From glory to decay for Shah Alam stadium
Stadium Shah Alam was once the country's biggest stadium but now languishes in a state of disrepair.
Photographs by Syahrin Abdul Aziz
An aerial view of Stadium Shah Alam in Shah Alam, the capital of Selangor. Originally meant to be the official home of Selangor's football club the Red Giants, it is now in a state of disrepair due to a lack of maintenance.
Construction of the stadium began in January 1990, with its official opening four years later. It was Malaysia's biggest stadium before the completion of Stadium Nasional Bukit Jalil in 1998.
It comprises six levels of semi-enclosed spaces, and its frame structure is said to be the longest free-standing arc in the world – although its glory days appear to be over now.
A closer look at the pitch, which has yellowed from a lack of use and maintenance, and the seats in the stands which can accommodate over 80,000 viewers.
The main entrance of the stadium, where VVIPs were once dropped off for events and matches.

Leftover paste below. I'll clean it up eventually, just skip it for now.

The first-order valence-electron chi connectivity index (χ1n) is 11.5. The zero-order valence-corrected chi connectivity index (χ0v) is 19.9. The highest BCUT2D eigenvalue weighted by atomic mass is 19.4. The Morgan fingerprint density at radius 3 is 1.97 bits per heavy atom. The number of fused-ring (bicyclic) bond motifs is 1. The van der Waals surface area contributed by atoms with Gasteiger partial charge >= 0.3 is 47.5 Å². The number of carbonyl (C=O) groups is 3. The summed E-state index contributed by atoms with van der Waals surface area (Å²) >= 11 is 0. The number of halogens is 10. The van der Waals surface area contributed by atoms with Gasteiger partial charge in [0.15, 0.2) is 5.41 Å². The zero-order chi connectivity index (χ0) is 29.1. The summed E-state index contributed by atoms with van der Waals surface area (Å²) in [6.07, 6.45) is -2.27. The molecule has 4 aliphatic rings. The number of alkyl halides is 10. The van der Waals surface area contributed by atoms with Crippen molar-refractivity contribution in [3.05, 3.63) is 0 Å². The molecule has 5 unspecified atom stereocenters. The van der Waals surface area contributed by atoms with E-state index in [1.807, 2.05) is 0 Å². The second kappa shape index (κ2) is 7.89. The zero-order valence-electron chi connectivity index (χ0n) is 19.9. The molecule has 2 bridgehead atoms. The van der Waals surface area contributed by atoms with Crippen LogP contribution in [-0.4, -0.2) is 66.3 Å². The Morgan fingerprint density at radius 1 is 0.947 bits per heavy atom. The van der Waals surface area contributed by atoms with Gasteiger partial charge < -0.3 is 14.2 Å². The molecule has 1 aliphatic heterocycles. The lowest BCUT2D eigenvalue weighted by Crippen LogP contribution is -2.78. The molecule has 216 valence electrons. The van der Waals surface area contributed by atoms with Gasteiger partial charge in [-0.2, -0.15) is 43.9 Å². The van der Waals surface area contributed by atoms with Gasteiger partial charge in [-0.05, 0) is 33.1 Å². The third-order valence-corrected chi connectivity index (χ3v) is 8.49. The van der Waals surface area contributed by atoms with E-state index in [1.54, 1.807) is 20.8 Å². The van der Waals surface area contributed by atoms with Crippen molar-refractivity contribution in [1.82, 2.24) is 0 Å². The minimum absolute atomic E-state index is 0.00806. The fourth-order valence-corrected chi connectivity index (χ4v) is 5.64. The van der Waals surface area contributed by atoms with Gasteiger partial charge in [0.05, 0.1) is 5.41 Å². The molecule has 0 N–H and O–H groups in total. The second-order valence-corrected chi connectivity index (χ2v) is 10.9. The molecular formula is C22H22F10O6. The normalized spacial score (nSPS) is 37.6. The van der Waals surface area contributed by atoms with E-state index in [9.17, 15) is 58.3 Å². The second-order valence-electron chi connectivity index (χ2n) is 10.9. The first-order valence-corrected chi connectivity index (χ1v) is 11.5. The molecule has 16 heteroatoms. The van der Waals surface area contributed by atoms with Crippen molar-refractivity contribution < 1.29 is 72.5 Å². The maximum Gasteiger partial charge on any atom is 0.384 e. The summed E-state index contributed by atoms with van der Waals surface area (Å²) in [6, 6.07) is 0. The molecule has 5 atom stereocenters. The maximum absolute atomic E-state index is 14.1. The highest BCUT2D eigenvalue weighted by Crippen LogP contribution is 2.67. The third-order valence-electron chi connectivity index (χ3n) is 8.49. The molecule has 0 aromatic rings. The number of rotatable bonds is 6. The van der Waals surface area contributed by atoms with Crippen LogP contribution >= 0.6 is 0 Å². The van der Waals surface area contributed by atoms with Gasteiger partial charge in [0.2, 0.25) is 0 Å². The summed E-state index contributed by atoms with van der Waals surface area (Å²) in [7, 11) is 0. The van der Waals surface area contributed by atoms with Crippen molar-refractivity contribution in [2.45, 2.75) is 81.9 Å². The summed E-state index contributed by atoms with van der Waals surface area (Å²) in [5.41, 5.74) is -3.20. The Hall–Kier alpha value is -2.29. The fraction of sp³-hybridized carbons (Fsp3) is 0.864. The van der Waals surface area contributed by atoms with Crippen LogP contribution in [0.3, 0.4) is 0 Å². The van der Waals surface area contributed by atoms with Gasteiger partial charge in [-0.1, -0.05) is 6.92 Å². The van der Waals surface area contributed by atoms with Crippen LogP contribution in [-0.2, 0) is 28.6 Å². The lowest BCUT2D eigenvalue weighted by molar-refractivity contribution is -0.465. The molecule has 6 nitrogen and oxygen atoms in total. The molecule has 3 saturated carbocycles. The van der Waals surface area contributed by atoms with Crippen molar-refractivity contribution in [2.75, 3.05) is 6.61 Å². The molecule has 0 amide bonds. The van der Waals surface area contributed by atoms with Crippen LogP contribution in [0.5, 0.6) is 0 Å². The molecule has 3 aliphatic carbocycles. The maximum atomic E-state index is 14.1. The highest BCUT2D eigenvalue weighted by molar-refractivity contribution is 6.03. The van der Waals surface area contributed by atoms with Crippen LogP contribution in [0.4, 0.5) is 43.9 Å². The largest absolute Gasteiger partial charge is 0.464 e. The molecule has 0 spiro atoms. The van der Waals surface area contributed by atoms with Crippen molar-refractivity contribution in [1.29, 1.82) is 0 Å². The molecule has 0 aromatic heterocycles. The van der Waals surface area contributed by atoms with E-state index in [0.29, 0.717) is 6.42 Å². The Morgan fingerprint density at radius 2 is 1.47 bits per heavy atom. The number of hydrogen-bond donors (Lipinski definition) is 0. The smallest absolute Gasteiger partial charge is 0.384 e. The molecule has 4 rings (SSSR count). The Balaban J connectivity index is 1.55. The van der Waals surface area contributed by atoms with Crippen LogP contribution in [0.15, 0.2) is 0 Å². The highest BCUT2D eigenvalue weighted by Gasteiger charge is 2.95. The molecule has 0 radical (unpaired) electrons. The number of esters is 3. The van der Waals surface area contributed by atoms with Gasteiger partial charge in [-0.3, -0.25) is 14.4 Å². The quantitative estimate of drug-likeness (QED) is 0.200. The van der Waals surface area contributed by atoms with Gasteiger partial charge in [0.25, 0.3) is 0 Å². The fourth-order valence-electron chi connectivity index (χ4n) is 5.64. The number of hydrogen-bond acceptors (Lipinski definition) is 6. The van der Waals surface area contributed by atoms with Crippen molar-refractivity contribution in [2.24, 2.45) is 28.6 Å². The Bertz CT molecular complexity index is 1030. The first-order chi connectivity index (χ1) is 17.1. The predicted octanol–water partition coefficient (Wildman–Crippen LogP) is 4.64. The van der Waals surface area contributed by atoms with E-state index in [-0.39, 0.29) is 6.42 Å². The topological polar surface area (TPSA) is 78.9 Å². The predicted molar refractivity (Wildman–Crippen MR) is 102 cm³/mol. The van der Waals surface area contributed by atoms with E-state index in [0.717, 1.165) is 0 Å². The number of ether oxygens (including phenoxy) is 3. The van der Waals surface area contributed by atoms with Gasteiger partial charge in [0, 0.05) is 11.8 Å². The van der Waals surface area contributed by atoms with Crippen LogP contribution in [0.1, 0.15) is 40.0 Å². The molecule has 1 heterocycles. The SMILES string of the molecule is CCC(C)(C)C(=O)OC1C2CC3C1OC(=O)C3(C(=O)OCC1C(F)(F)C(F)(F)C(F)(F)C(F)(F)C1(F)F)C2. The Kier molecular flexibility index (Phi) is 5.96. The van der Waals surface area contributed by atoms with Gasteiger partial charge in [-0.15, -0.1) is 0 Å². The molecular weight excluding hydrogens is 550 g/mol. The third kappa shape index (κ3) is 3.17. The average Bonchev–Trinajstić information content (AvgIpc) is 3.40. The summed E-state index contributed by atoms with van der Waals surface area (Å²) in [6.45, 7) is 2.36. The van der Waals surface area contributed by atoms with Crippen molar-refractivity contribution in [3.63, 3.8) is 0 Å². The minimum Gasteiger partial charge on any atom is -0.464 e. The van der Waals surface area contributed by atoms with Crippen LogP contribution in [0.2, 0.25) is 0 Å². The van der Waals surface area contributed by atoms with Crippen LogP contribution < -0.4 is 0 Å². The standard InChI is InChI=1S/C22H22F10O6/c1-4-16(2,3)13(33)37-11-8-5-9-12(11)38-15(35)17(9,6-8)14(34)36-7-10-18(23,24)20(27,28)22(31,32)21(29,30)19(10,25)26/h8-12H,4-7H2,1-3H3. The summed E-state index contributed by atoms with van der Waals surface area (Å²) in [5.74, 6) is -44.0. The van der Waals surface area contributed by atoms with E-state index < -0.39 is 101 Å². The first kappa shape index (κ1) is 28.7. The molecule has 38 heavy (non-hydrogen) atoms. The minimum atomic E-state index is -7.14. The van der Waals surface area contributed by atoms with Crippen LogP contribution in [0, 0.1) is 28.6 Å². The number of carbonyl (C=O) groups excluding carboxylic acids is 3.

The view from the stands, where spectators once thronged to watch football games, athletics events, and concerts.
The sun sends a few rays over the pitch and colourful seats which have long stood empty.
Inside, gaps yawn in the stadium's polycarbonate roof.
More cracks and broken panels line the edge of the roof.
A close-up view of some of the wear and tear inflicted on the stadium by its long years of disuse.
Where cheers used to resound, only a rusty goalpost now faces the blank scoreboard.
A view from the inside of the main entrance and the VVIP seats at Stadium Shah Alam.
The damage to the roof is plain to see from above.
Inside, the toilet facilities are still in good shape despite the general sense of decay nearly everywhere else.
Paint peels off the walls at one of the entrances to the stands.
The lack of maintenance has taken its toll on even the plastic of the seats.
Shards of polycarbonate from the roof lie in a heap beside bags of rubbish waiting to be thrown out.
More of the sky is seen through the holes in the roof.
The blank scoreboard stands in stark contrast to the bright blue sky behind.
Some recreational activities are still held in the stadium area, although it is by and large deserted.
The ticket kiosks are locked up and abandoned.
A bird flies overhead – about the only sign of life in the vicinity.
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